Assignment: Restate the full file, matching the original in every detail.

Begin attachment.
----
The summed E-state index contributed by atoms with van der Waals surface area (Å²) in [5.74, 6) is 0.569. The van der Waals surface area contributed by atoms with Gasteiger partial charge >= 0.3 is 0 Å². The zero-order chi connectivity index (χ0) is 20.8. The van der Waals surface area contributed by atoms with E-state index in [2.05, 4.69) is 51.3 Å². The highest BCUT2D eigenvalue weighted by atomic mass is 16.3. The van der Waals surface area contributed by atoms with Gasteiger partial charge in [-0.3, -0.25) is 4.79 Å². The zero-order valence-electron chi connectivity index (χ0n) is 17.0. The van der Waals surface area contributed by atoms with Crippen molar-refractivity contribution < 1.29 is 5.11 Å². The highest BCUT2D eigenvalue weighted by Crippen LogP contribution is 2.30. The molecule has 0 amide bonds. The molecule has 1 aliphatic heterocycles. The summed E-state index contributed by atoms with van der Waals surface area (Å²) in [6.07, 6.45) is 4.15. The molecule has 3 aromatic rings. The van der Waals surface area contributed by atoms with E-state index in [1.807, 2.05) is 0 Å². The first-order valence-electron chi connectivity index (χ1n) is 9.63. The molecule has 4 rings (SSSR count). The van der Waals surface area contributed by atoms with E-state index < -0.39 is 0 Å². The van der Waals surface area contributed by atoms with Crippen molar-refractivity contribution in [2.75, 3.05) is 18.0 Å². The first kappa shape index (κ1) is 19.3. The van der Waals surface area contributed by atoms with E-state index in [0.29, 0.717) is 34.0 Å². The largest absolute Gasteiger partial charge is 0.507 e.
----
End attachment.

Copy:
The summed E-state index contributed by atoms with van der Waals surface area (Å²) in [5.74, 6) is 0.569. The van der Waals surface area contributed by atoms with Gasteiger partial charge >= 0.3 is 0 Å². The zero-order chi connectivity index (χ0) is 20.8. The van der Waals surface area contributed by atoms with E-state index in [2.05, 4.69) is 51.3 Å². The highest BCUT2D eigenvalue weighted by atomic mass is 16.3. The van der Waals surface area contributed by atoms with Gasteiger partial charge in [-0.3, -0.25) is 4.79 Å². The zero-order valence-electron chi connectivity index (χ0n) is 17.0. The van der Waals surface area contributed by atoms with Crippen molar-refractivity contribution < 1.29 is 5.11 Å². The highest BCUT2D eigenvalue weighted by Crippen LogP contribution is 2.30. The molecule has 0 amide bonds. The molecule has 1 aliphatic heterocycles. The summed E-state index contributed by atoms with van der Waals surface area (Å²) in [6.07, 6.45) is 4.15. The molecule has 3 aromatic rings. The van der Waals surface area contributed by atoms with E-state index in [1.807, 2.05) is 0 Å². The first-order valence-electron chi connectivity index (χ1n) is 9.63. The molecule has 4 rings (SSSR count). The van der Waals surface area contributed by atoms with E-state index < -0.39 is 0 Å². The van der Waals surface area contributed by atoms with Crippen molar-refractivity contribution in [2.75, 3.05) is 18.0 Å². The first kappa shape index (κ1) is 19.3. The van der Waals surface area contributed by atoms with E-state index in [0.29, 0.717) is 34.0 Å². The largest absolute Gasteiger partial charge is 0.507 e.